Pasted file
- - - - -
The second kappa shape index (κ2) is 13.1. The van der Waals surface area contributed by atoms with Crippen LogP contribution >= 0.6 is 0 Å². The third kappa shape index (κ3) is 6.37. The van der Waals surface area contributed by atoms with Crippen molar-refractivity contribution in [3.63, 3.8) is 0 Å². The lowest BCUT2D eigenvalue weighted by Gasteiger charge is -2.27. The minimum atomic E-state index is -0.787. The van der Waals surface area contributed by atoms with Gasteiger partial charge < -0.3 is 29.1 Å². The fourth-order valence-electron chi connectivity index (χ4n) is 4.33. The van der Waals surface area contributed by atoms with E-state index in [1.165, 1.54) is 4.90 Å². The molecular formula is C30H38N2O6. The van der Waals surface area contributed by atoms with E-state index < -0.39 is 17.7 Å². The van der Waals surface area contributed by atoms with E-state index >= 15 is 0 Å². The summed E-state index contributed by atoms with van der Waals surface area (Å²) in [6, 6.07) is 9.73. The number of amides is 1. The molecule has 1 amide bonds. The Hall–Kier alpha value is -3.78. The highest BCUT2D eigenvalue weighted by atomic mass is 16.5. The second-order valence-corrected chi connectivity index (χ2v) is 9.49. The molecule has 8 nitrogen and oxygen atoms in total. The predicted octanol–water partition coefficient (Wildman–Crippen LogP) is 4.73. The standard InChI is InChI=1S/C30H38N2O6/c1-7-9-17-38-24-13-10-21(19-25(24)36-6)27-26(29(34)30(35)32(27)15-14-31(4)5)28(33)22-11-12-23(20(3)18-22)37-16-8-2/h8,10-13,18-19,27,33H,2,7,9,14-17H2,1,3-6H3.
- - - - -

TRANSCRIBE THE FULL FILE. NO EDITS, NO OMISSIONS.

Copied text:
The second kappa shape index (κ2) is 13.1. The van der Waals surface area contributed by atoms with Crippen LogP contribution >= 0.6 is 0 Å². The third kappa shape index (κ3) is 6.37. The van der Waals surface area contributed by atoms with Crippen molar-refractivity contribution in [3.63, 3.8) is 0 Å². The lowest BCUT2D eigenvalue weighted by Gasteiger charge is -2.27. The minimum atomic E-state index is -0.787. The van der Waals surface area contributed by atoms with Gasteiger partial charge < -0.3 is 29.1 Å². The fourth-order valence-electron chi connectivity index (χ4n) is 4.33. The van der Waals surface area contributed by atoms with E-state index in [1.165, 1.54) is 4.90 Å². The molecular formula is C30H38N2O6. The van der Waals surface area contributed by atoms with E-state index < -0.39 is 17.7 Å². The van der Waals surface area contributed by atoms with E-state index >= 15 is 0 Å². The summed E-state index contributed by atoms with van der Waals surface area (Å²) in [6, 6.07) is 9.73. The number of amides is 1. The molecule has 1 amide bonds. The Hall–Kier alpha value is -3.78. The highest BCUT2D eigenvalue weighted by atomic mass is 16.5. The second-order valence-corrected chi connectivity index (χ2v) is 9.49. The molecule has 8 nitrogen and oxygen atoms in total. The predicted octanol–water partition coefficient (Wildman–Crippen LogP) is 4.73. The standard InChI is InChI=1S/C30H38N2O6/c1-7-9-17-38-24-13-10-21(19-25(24)36-6)27-26(29(34)30(35)32(27)15-14-31(4)5)28(33)22-11-12-23(20(3)18-22)37-16-8-2/h8,10-13,18-19,27,33H,2,7,9,14-17H2,1,3-6H3.